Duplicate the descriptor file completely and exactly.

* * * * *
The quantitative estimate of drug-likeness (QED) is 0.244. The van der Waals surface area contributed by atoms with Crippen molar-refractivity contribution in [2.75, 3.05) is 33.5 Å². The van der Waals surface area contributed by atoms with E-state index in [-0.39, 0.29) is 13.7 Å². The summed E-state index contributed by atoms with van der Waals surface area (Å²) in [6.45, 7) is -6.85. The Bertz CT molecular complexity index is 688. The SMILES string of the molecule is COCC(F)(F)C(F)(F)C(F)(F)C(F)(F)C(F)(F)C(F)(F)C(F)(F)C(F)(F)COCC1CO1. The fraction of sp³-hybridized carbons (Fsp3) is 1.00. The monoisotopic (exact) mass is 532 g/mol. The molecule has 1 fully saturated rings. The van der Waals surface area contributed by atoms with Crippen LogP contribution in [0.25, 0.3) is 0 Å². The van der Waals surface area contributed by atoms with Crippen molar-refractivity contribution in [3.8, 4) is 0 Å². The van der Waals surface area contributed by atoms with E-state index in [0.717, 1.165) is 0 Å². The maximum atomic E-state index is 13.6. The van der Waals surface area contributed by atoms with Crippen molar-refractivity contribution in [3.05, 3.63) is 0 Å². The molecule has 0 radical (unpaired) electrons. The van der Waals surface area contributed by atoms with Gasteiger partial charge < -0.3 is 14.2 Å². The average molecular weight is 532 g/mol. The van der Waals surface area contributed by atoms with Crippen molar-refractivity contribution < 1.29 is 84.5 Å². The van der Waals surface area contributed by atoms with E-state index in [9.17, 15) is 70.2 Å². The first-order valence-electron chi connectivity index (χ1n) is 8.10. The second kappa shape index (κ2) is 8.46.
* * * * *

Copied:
The quantitative estimate of drug-likeness (QED) is 0.244. The van der Waals surface area contributed by atoms with Crippen molar-refractivity contribution in [2.75, 3.05) is 33.5 Å². The van der Waals surface area contributed by atoms with E-state index in [-0.39, 0.29) is 13.7 Å². The summed E-state index contributed by atoms with van der Waals surface area (Å²) in [6.45, 7) is -6.85. The Bertz CT molecular complexity index is 688. The SMILES string of the molecule is COCC(F)(F)C(F)(F)C(F)(F)C(F)(F)C(F)(F)C(F)(F)C(F)(F)C(F)(F)COCC1CO1. The fraction of sp³-hybridized carbons (Fsp3) is 1.00. The monoisotopic (exact) mass is 532 g/mol. The molecule has 1 fully saturated rings. The van der Waals surface area contributed by atoms with Crippen LogP contribution in [0.25, 0.3) is 0 Å². The van der Waals surface area contributed by atoms with Crippen molar-refractivity contribution in [3.8, 4) is 0 Å². The van der Waals surface area contributed by atoms with E-state index in [0.717, 1.165) is 0 Å². The maximum atomic E-state index is 13.6. The van der Waals surface area contributed by atoms with Crippen molar-refractivity contribution in [3.05, 3.63) is 0 Å². The molecule has 0 radical (unpaired) electrons. The van der Waals surface area contributed by atoms with Gasteiger partial charge < -0.3 is 14.2 Å². The average molecular weight is 532 g/mol. The van der Waals surface area contributed by atoms with Crippen molar-refractivity contribution < 1.29 is 84.5 Å². The van der Waals surface area contributed by atoms with E-state index in [9.17, 15) is 70.2 Å². The first-order valence-electron chi connectivity index (χ1n) is 8.10. The second kappa shape index (κ2) is 8.46.